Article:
World

Fissure opens in Arab world as Saudi Arabia, UAE and more sever ties with Qatar

Gulf states cut diplomatic ties with Qatar

DUBAI: Saudi Arabia, Egypt, the United Arab Emirates and Bahrain severed their ties with Qatar yesterday, accusing it of supporting terrorism and opening up the worst rift in years among some of the most powerful states in the Arab world.

Iran - long at odds with Saudi Arabia and a behind-the-scenes target of the move - blamed US President Donald Trump for setting the stage during his recent trip to Riyadh.

Gulf Arab states and Egypt have already long resented Qatar's support for Islamists, especially the Muslim Brotherhood, which they regard as a dangerous political enemy.

The coordinated move, with Yemen and Libya's eastern-based government joining in later, created a dramatic rift among the Arab nations, many of which are in OPEC.

Announcing the closure of transport ties with Qatar, the three Gulf states gave Qatari visitors and residents two weeks to leave. Qatar was also expelled from the Saudi-led coalition fighting in Yemen.

Oil giant Saudi Arabia accused Qatar of backing militant groups - some backed by regional arch-rival Iran - and broadcasting their ideology, an apparent reference to Qatar's influential state-owned satellite channel al Jazeera.

"(Qatar) embraces multiple terrorist and sectarian groups aimed at disturbing stability in the region, including the Muslim Brotherhood, ISIS and al-Qaeda, and promotes the message and schemes of these groups through their media constantly," Saudi state news agency SPA said.

It accused Qatar of supporting what it described as Iranian-backed militants in its restive and largely Shi'ite Muslim-populated eastern region of Qatif and in Bahrain.

DENIAL

Qatar said it was facing a campaign aimed at weakening it, denying it was interfering in the affairs of other countries.

“The campaign of incitement is based on lies that had reached the level of complete fabrications.”Qatari foreign ministry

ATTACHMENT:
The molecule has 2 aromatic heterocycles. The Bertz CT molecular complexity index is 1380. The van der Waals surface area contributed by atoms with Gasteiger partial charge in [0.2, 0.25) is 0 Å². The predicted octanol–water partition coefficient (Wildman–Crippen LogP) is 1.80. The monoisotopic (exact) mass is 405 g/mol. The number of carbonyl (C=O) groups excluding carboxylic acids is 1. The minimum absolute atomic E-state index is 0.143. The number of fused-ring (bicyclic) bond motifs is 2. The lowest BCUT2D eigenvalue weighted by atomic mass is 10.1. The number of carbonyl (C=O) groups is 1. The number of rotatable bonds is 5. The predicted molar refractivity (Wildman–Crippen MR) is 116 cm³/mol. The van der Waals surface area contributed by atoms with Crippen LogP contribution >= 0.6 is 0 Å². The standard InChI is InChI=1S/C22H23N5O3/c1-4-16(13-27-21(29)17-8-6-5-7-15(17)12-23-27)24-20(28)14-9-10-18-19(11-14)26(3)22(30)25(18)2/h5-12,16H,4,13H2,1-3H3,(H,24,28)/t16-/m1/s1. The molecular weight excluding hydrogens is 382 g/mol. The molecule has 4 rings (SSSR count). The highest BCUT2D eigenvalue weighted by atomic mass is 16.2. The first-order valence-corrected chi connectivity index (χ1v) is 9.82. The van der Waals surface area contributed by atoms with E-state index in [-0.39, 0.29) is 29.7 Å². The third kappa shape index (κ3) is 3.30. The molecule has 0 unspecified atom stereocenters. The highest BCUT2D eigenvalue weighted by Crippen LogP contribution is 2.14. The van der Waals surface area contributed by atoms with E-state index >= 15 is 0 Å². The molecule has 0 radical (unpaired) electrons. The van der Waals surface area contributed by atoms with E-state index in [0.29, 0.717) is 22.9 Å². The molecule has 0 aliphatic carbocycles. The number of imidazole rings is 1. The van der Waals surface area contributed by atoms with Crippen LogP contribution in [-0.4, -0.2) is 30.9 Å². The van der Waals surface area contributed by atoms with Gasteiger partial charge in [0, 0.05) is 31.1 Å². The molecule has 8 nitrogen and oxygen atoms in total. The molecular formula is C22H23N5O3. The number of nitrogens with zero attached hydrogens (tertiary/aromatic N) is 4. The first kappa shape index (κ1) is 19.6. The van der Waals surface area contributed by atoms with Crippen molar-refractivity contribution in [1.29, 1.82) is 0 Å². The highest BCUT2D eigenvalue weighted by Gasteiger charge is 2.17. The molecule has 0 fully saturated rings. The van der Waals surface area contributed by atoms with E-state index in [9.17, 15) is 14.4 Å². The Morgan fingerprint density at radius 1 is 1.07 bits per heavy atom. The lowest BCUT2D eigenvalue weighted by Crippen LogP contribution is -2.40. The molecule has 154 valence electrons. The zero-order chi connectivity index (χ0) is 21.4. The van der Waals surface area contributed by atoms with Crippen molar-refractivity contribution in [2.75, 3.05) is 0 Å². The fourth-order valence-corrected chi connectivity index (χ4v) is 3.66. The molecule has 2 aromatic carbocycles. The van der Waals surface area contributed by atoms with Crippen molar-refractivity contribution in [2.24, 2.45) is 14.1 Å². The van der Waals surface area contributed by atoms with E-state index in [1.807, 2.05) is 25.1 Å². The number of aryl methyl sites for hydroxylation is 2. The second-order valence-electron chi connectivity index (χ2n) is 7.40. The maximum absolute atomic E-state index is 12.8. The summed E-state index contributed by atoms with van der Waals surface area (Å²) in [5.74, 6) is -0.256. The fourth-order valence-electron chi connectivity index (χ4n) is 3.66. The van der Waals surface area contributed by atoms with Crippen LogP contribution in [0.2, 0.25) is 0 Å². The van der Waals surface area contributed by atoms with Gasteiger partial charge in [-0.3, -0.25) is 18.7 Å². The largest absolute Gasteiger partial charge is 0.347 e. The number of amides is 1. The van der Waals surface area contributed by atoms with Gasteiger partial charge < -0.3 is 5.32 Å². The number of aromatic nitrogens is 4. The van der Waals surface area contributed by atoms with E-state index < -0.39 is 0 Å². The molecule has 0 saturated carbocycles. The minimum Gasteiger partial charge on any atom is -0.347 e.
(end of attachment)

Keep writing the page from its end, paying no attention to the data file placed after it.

"The campaign of incitement is based on lies that had reached the level of complete fabrications," the Qatari foreign ministry said in a statement.

Iran saw America pulling the strings.

"What is happening is the preliminary result of the sword dance," Mr Hamid Aboutalebi, deputy chief of staff of Iran's President Hassan Rouhani, tweeted in a reference to Mr Trump's visit to Saudi Arabia.

Mr Trump and other US officials participated in a traditional sword dance during the trip, in which he called on Muslim countries to stand united against Islamist extremists and singled out Iran as a key source of funding and support for militant groups.

US Secretary of State Rex Tillerson said in Sydney yesterday that the spat would not affect the fight against Islamist militants and that Washington has encouraged its Gulf allies to resolve their differences.

A split between Qatar and its closest allies can have repercussions around the Middle East, where Gulf states have used their financial and political power to influence events in Libya, Egypt, Syria, Iraq and Yemen.

The economic fallout loomed immediately, as Abu Dhabi's state-owned Etihad Airways, Dubai's Emirates Airline and budget carrier Flydubai said they would suspend all flights to and from Doha, the Qatari capital, from Tuesday morning until further notice.

Qatar Airways said on its official website it had suspended all flights to Saudi Arabia.

Qatar's stock market index sank 7.5 per cent, with some of the market's blue chips hardest hit.

The measures are more severe than during a previous eight-month rift in 2014, when Saudi Arabia, Bahrain and the UAE withdrew their ambassadors from Doha, again alleging Qatari support for militant groups. At that time, travel links were maintained and Qataris were not expelled.

The diplomatic broadside threatens the international prestige of Qatar, which hosts a large US military base and is set to host the 2022 World Cup.

It has for years presented itself as a mediator and power broker for the region's many disputes.

Mr Kristian Ulrichsen, a Gulf expert at the US-based Baker Institute, said if Qatar's land borders and air space were closed for any length of time, "it would wreak havoc on the timeline and delivery" of the World Cup.

"It seems that the Saudis and Emiratis feel emboldened by the alignment of their regional interests - towards Iran and Islamism - with the Trump administration," Mr Ulrichsen said.

terrorismQatarSaudi Arabia